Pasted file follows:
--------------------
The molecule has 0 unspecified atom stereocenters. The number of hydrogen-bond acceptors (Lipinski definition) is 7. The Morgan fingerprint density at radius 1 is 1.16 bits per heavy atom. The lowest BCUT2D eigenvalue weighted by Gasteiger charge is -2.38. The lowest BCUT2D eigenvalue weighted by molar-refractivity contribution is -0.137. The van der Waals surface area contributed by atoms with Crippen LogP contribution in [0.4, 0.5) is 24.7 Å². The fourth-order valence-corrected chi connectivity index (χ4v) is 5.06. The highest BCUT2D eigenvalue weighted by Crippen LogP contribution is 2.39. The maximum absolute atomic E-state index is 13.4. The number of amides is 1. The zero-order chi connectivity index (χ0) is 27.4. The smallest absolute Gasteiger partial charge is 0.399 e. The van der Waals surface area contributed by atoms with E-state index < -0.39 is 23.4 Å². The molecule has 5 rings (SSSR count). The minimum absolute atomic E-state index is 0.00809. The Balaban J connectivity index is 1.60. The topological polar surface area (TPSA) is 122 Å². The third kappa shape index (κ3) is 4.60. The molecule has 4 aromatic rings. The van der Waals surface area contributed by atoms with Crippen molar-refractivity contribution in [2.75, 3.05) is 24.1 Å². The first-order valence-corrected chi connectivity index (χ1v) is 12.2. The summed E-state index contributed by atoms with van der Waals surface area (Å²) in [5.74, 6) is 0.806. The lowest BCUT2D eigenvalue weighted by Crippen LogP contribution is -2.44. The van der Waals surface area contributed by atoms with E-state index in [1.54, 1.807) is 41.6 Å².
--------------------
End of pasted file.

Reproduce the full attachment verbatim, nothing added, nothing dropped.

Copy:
The molecule has 0 unspecified atom stereocenters. The number of hydrogen-bond acceptors (Lipinski definition) is 7. The Morgan fingerprint density at radius 1 is 1.16 bits per heavy atom. The lowest BCUT2D eigenvalue weighted by Gasteiger charge is -2.38. The lowest BCUT2D eigenvalue weighted by molar-refractivity contribution is -0.137. The van der Waals surface area contributed by atoms with Crippen LogP contribution in [0.4, 0.5) is 24.7 Å². The fourth-order valence-corrected chi connectivity index (χ4v) is 5.06. The highest BCUT2D eigenvalue weighted by Crippen LogP contribution is 2.39. The maximum absolute atomic E-state index is 13.4. The number of amides is 1. The zero-order chi connectivity index (χ0) is 27.4. The smallest absolute Gasteiger partial charge is 0.399 e. The van der Waals surface area contributed by atoms with E-state index < -0.39 is 23.4 Å². The molecule has 5 rings (SSSR count). The minimum absolute atomic E-state index is 0.00809. The Balaban J connectivity index is 1.60. The topological polar surface area (TPSA) is 122 Å². The third kappa shape index (κ3) is 4.60. The molecule has 4 aromatic rings. The van der Waals surface area contributed by atoms with Crippen molar-refractivity contribution in [2.75, 3.05) is 24.1 Å². The first-order valence-corrected chi connectivity index (χ1v) is 12.2. The summed E-state index contributed by atoms with van der Waals surface area (Å²) in [5.74, 6) is 0.806. The lowest BCUT2D eigenvalue weighted by Crippen LogP contribution is -2.44. The van der Waals surface area contributed by atoms with E-state index in [1.54, 1.807) is 41.6 Å².